Life skills author Ester Leutenberg, 75, is a woman with guts and gusto. The snowy-haired matron of four grown children is unflinchingly forthright with friends and strangers alike about her adult son Mitchell’s suicide in 1986. To that effect, she perfunctorily introduces herself as the mother of “three daughters and a son who died by suicide.”
“It’s the only way to stop the stigma,” she said. She pointed out that 33 years ago the stigma applied to mental illness was “ferocious.”
It’s her goal to dispel the shame attached to mental illness by being willing to talk with anyone at any time about suicide, even if that means revealing painful details of her own son’s struggle with depression.
“My life is out there,” she said point blankly.
Mitchell (1956-1986) wrestled with untreated depression during the 1970s and 1980s. Although his family supported him in seeking professional counseling, he had determined to forego psychiatric care, according to Leutenberg, since he could never find a therapist with whom he felt at ease.
“Mitchell could not talk about his feelings. I’m not sure that he knew what he was feeling. He swore me to secrecy not to say that he had a mental illness because people would think less of him. Mitchell finally gave up,” she said.
Leutenberg said she and her husband Jay used the alphabet to play games and as a way of expressing themselves to their children. She commented that “Mitch” used this to write the positives and negatives in his life as a suicide note.
“As a suicide note, he did an ABC list. Our family was on the positive side. The negative side represented the crumby things, so much suffering,” she explained.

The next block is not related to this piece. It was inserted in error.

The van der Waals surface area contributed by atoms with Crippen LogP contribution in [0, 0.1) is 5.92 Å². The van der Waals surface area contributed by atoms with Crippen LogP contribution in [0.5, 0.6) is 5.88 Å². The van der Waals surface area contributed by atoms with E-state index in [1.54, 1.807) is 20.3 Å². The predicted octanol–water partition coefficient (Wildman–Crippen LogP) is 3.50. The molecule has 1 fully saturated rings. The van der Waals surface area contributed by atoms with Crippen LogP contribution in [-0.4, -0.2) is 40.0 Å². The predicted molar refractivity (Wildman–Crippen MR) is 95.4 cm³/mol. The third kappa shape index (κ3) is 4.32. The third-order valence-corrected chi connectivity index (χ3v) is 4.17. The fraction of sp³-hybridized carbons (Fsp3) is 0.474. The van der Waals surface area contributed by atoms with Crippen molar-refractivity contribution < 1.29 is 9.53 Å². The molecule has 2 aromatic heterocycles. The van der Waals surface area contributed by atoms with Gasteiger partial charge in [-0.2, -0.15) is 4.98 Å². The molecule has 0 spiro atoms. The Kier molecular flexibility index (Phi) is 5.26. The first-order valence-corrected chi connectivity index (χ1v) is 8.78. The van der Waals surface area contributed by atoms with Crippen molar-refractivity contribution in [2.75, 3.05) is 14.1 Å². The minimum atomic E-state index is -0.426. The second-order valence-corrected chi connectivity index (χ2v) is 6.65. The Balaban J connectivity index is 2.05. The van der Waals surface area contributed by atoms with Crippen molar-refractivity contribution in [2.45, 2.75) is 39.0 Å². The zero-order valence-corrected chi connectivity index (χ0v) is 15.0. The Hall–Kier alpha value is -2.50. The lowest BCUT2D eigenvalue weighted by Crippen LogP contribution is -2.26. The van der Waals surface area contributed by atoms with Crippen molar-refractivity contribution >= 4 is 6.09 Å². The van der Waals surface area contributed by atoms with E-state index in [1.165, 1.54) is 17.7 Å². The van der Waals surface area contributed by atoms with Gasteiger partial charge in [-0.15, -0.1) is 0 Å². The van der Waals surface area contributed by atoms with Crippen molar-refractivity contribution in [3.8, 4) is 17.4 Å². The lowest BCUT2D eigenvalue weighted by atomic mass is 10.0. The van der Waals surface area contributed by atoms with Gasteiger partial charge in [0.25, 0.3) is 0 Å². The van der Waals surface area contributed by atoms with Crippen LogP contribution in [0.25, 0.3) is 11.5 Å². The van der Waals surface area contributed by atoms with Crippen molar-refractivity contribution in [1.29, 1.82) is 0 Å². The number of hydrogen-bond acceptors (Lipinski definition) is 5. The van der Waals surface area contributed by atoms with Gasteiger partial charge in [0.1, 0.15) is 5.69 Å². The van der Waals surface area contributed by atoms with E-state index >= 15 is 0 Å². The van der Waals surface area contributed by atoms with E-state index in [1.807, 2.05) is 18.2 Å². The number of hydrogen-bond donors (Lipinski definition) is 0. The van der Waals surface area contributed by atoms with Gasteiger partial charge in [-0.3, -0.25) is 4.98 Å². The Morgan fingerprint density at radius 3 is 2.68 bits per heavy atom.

Mitchell could not effectively be treated with medication because medicines used today to treat conditions common to his were not available when he was alive. To complicate matters, he was treated as bi-polar, even though he wasn't bi-polar.
Leutenberg called Mitchell’s depression “a disease and an eight-year nightmare.” She said in all other respects health-wise, Mitchell was fully functioning.
“I don’t call it committing suicide. I don’t think he committed anything,” she said. “I think he did what he needed to do. Mitchell died by suicide. I understand because for eight years before he died, he tried to die by suicide three times. His first attempt was in 1978. He was successful the fourth time, Nov. 22, 1986, the day my life changed and his, too,” she said.
“For eight years I learned whatever I could to help Mitchell stay alive. I believe that for those eight years I did help. Yet I did not help him to feel better. But I’m not sure that I did him a favor because he suffered and struggled, and there seemed to be no help for him. I felt a huge relief for him, when he died because he was no longer in pain,” she said.
Since Mitchell’s death, Leutenberg has co-authored a plethora of wellness workbooks for health-care professionals and those they serve. Writing in collaboration with mental-health facilitators, her guidebooks span the spectrum of life-management skills. She has written guides on grief work for adults and teens, intimate relationship skills, discovering one’s spiritual path, team building and being resilient, to name a few.
“I co-write eight to ten books a year, mostly for mental health facilitators. I give them a tool to use with their clients. By writing these books and helping others, it helps me make sense of his death. I never needed to make sense of his life,” she said.
Her daughter Kathy Khalsa, OTR/L, a rehabilitation and psychiatric occupational therapist, is a contributor to Leutenberg’s and co-author Carroll Morris’ newest workbook The Complete Caregiver Support Guide. Ester’s youngest daughter Amy L. Brodsky, LISW-S, has done the illustrations for all her 49 books, 47 of which are for facilitators to use with their clients. Two are self-help.
Leutenberg facilitates a Drop in Center in the Adult Family Room at The University Medical Center – University Campus, where volunteers make themselves available to talk with family and friends of patients receiving care there.
Her workbooks benefit members of Leutenberg’s numerous support groups, such as the Survivors of Suicide gatherings that Leutenberg has started in Sun City–Oro Valley.
Leutenberg will soon be co-authoring a guide for veterans returning home to be called Veterans Surviving and Thriving.